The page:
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Texas showdown between UBS and top-ranked advisor over $180M book

A few office windows sit illuminated at the UBS Group AG offices in the financial district in Frankfurt, Germany, April 29, 2020
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A Texas judge will hear arguments later this month in a dispute between UBS and a former broker who jumped ship to Morgan Stanley, allegedly improperly bringing more than $97 million in client assets with her.

UBS is suing to block Alexandra Van Meurs, a top-ranked advisor on Forbes' list, from soliciting her former clients after she made the leap to a Houston office of Morgan Stanley in May, bringing four members of her practice with her.

In its lawsuit, UBS acknowledges that the matter will ultimately be adjudicated through FINRA arbitration, but is asking a Texas state judge to intervene with a preliminary injunction to prevent Van Meurs from soliciting her UBS clients.

In a pair of filings with the court, Van Meurs' attorneys flatly reject the substance of the allegations and UBS' request that the court grant its motion for expedited discovery in the matter.

"Van Meurs is not bound by any enforceable contract, nor is there any basis for preventing her from both notifying her clients of her new contact information and receiving and processing requests from those clients to transfer their accounts if they decide to do so," her attorneys write in their response to UBS' complaint. "To the contrary, Van Meurs' legal and ethical obligations under the ethical and regulatory rules of the securities industry not only allow her to do so — they require her to do so."

Van Meurs is dually registered as a broker and investment advisor, so she is held to a fiduciary standard that permitted her to notify her clients of her new contact information, her attorneys argue.

Judge Marilyn Burgess of the district court of Harris County, Texas, has scheduled a hearing for July 27 to consider UBS' discovery request and Van Meurs' request for the court to compel the parties to begin FINRA arbitration proceedings.

Van Meurs noted in her request for arbitration that in FINRA proceedings "depositions are specifically disfavored and written discovery is limited — and, thus, UBS' request is an improper attempt to secure testimonial and written discovery from this court that would be disallowed by a FINRA arbitration panel."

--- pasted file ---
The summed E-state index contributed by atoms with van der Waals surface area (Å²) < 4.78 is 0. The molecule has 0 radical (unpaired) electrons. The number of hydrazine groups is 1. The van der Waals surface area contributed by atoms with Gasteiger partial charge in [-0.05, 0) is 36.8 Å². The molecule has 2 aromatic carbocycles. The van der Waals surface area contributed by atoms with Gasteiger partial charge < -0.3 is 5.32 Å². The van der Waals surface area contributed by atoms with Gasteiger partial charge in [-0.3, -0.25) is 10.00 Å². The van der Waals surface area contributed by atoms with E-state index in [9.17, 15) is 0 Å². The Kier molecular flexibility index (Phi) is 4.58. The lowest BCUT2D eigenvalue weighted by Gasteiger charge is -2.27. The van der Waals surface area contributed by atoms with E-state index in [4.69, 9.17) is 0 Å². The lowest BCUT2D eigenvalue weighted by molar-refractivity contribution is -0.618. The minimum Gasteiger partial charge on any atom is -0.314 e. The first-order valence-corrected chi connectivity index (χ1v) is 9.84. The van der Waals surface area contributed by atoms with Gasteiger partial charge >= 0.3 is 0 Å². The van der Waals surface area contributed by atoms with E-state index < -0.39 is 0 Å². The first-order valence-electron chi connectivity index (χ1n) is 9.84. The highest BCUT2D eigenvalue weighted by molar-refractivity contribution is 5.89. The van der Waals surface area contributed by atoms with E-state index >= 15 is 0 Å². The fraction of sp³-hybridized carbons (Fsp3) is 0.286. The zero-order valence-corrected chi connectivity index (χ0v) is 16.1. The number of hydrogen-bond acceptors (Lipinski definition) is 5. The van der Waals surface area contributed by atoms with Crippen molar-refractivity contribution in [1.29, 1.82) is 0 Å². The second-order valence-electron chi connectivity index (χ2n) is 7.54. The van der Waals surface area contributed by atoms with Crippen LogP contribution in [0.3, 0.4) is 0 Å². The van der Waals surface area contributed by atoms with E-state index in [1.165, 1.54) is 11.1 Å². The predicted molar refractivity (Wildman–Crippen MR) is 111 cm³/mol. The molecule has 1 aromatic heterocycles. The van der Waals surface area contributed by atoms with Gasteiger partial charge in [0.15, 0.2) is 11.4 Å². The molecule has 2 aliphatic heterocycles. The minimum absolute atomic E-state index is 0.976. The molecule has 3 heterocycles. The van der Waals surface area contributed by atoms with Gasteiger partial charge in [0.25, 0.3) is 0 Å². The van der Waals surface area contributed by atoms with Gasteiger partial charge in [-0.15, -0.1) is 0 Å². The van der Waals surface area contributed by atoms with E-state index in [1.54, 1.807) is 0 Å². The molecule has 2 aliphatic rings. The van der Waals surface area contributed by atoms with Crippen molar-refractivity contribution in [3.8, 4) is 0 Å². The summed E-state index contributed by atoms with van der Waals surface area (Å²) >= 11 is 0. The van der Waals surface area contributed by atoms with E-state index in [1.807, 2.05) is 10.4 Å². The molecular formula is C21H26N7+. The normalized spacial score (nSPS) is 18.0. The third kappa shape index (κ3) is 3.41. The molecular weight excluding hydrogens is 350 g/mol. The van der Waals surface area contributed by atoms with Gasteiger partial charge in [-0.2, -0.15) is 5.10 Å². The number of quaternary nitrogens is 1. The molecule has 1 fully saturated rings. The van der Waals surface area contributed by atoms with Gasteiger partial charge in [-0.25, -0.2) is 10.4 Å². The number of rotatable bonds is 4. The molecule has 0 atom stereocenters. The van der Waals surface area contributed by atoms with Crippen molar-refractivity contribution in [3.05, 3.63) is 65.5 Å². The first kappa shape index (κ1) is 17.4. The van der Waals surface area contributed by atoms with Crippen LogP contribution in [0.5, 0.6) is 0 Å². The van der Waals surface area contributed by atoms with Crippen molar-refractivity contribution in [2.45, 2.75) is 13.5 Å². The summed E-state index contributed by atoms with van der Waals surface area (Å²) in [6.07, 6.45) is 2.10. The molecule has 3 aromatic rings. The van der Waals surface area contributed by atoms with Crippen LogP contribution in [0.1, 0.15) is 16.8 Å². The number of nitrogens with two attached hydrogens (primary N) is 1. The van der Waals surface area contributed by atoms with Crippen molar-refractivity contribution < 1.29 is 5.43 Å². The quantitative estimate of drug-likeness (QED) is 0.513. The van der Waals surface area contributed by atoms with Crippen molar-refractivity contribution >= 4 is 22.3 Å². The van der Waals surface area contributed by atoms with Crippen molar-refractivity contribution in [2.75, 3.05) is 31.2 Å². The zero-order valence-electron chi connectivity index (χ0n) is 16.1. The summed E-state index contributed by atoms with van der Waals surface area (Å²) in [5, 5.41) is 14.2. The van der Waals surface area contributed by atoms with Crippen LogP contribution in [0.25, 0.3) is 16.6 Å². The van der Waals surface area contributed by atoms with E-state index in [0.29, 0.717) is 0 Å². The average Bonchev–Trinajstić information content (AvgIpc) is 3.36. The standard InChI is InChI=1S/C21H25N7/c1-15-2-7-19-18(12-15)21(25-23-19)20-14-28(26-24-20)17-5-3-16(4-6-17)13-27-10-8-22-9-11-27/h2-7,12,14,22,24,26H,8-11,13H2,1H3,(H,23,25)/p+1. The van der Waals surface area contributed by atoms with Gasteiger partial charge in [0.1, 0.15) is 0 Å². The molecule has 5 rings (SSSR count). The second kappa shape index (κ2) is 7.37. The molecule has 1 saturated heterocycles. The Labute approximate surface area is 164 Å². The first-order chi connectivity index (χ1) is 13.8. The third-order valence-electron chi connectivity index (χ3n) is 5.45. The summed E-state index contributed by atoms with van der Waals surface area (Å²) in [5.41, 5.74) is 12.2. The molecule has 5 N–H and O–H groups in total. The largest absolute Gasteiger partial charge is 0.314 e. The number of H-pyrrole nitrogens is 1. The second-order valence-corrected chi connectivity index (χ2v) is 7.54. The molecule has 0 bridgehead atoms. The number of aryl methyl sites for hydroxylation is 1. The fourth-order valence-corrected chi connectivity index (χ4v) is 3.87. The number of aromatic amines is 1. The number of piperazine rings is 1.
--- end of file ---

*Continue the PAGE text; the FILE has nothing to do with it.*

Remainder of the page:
In the absence of any provision for expedited discovery in FINRA proceedings, Van Meurs called UBS' request "nothing more than an 'end run' around FINRA discovery rules" that would amount to "an improper fishing expedition in direct contravention of FINRA rules."

When an unusual recruiting deal between Credit Suisse and Wells Fargo went awry, years of broker frustration, severe attrition and litigation followed. Also at stake: Up to $245 million in back pay.

Attorneys for Van Meurs did not immediately respond to requests for comment. A receptionist at Van Meurs' Morgan Stanley branch office declined comment on her behalf. UBS declined to comment on the case as well.

In its complaint, UBS alleges that Van Meurs, who joined the firm in 2007 as a client service associate, eventually entered into its New Financial Advisor Development Program. All participants in that training program sign an agreement pledging not to solicit any of their UBS clients for six months following their departure from the firm.

In Van Meurs' case, UBS contends that she was the recipient of a $180 million book of business that she inherited in 2014 upon the retirement of another advisor, Karen Hughes, "instantly giving her a steady income stream from current clients," the firm writes in its complaint.

"This was a substantial windfall to Van Meurs," UBS says. "This arrangement vastly increased Van Meurs' compensation and instantly gave her a considerable client following."

That transition complicates the case, says Bill Singer, a veteran securities attorney who runs the Broke and Broker blog.

"In the dispute between UBS and Van Meurs, the issue is thorny because of the substantial book of 'inherited' business that Van Meurs obtained while at UBS," Singer says.

UBS contends that an agreement that Van Meurs signed providing for the transition of those accounts carried a one-year ban on soliciting those clients should she leave UBS for any reason.

In spite of those agreements and UBS' confidentiality policies, "Van Meurs immediately began reaching out to her UBS customers ... to solicit them to move their accounts to Morgan Stanley."

Van Meurs counters that at the time most of the agreements were signed, UBS was still a member of the Broker Protocol recruiting framework, rendering them unenforceable. (UBS and Morgan Stanley both withdrew from the Protocol in 2017.)

"Simply going by the numbers and jurisprudence," Singer says, "Van Meurs has raised the better arguments, but whether she will win or lose will depend upon how the court views her conduct in terms of complying with any executed agreements with UBS."

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